So there you have it; the twin transgressions of money and power. The problems related to power began when one member attempted to trademark the quartet’s name in his name alone, without informing the member they later terminated. The problems of money started when three members were distressed over the first violinist’s attempts to secure $900,000 for a Bergonzi violin without their prior knowledge.
Although the issues related to power and control are psychological in nature, the issue of money can be traced back to another problem in the business; specifically, the artificially inflated cost of rare string instruments. This isn’t the first time a performing arts organization has found themselves in trouble over the perceived value and extreme cost of rare string instruments.
In a previous article here, at my other column, and even on a radio appearance, I chronicled the resulting calamity endured by the New Jersey Symphony Orchestra for attempting to purchase a number of rare string instruments; the value of which were grossly, and artificially, overvalued. To this day, the organization is still suffering under the weight of that misguided decision (the NJSO recently cut back their number of masterworks performances for this season due, in part, to the staggering amount of resources they must direct to their instrument loan repayment).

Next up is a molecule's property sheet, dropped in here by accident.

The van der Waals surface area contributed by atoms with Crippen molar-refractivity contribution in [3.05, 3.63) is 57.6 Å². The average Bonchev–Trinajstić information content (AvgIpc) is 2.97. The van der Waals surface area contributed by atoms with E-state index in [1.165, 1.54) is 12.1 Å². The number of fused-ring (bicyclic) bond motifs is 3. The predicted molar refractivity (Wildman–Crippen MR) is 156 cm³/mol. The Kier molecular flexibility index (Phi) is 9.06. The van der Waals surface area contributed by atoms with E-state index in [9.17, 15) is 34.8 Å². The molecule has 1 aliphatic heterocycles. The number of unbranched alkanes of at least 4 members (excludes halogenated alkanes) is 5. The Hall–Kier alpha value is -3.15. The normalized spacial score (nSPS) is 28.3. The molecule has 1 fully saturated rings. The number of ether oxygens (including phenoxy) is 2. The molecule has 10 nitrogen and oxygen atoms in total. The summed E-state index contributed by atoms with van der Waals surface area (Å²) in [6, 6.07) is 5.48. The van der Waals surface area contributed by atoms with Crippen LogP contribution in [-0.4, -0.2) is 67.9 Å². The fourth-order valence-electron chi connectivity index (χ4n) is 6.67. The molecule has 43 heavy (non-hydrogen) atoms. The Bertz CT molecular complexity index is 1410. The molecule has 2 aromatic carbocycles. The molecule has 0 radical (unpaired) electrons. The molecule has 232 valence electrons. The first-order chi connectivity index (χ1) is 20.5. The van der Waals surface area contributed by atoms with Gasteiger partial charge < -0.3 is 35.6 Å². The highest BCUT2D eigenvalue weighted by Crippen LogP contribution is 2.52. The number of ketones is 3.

Now, it appears that in an attempt to afford the outrageous expense of a rare string instrument, the Bergonzi violin, the Audubon quartet has fallen victim to the same quandary. The actions of one member to secure $900,000 in philanthropic support contributed to erode an already tenuous business partnership.